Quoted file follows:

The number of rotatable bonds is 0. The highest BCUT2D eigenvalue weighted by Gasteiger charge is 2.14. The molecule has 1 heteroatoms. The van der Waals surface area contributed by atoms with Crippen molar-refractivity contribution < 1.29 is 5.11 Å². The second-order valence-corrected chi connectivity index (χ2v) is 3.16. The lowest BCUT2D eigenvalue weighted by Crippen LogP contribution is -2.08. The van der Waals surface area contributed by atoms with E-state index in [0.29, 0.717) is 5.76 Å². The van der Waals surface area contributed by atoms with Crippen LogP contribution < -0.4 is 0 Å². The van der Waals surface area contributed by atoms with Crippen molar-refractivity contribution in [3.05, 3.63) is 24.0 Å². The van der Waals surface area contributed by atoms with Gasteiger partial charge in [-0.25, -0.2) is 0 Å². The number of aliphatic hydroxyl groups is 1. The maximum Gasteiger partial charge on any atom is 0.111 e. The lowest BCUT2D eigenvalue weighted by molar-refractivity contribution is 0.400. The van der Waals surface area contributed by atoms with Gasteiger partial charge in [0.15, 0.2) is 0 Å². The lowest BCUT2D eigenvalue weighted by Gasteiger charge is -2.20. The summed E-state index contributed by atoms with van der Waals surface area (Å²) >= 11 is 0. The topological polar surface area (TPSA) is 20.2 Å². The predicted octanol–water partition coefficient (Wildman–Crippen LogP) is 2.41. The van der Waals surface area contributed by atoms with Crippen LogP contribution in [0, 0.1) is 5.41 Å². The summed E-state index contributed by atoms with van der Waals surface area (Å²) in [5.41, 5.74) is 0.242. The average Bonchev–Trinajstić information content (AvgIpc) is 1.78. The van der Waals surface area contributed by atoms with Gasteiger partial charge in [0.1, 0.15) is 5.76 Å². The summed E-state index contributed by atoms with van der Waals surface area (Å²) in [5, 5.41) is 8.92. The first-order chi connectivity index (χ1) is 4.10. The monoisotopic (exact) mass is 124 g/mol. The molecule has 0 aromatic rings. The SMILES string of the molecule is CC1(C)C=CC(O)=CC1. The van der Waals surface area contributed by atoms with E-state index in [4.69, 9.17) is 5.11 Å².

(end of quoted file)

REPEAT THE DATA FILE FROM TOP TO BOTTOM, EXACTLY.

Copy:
The number of rotatable bonds is 0. The highest BCUT2D eigenvalue weighted by Gasteiger charge is 2.14. The molecule has 1 heteroatoms. The van der Waals surface area contributed by atoms with Crippen molar-refractivity contribution < 1.29 is 5.11 Å². The second-order valence-corrected chi connectivity index (χ2v) is 3.16. The lowest BCUT2D eigenvalue weighted by Crippen LogP contribution is -2.08. The van der Waals surface area contributed by atoms with E-state index in [0.29, 0.717) is 5.76 Å². The van der Waals surface area contributed by atoms with Crippen LogP contribution < -0.4 is 0 Å². The van der Waals surface area contributed by atoms with Crippen molar-refractivity contribution in [3.05, 3.63) is 24.0 Å². The van der Waals surface area contributed by atoms with Gasteiger partial charge in [-0.25, -0.2) is 0 Å². The number of aliphatic hydroxyl groups is 1. The maximum Gasteiger partial charge on any atom is 0.111 e. The lowest BCUT2D eigenvalue weighted by molar-refractivity contribution is 0.400. The van der Waals surface area contributed by atoms with Gasteiger partial charge in [0.15, 0.2) is 0 Å². The lowest BCUT2D eigenvalue weighted by Gasteiger charge is -2.20. The summed E-state index contributed by atoms with van der Waals surface area (Å²) >= 11 is 0. The topological polar surface area (TPSA) is 20.2 Å². The predicted octanol–water partition coefficient (Wildman–Crippen LogP) is 2.41. The van der Waals surface area contributed by atoms with Crippen LogP contribution in [0, 0.1) is 5.41 Å². The summed E-state index contributed by atoms with van der Waals surface area (Å²) in [5.41, 5.74) is 0.242. The average Bonchev–Trinajstić information content (AvgIpc) is 1.78. The van der Waals surface area contributed by atoms with Gasteiger partial charge in [0.1, 0.15) is 5.76 Å². The summed E-state index contributed by atoms with van der Waals surface area (Å²) in [5, 5.41) is 8.92. The first-order chi connectivity index (χ1) is 4.10. The monoisotopic (exact) mass is 124 g/mol. The molecule has 0 aromatic rings. The SMILES string of the molecule is CC1(C)C=CC(O)=CC1. The van der Waals surface area contributed by atoms with E-state index in [4.69, 9.17) is 5.11 Å².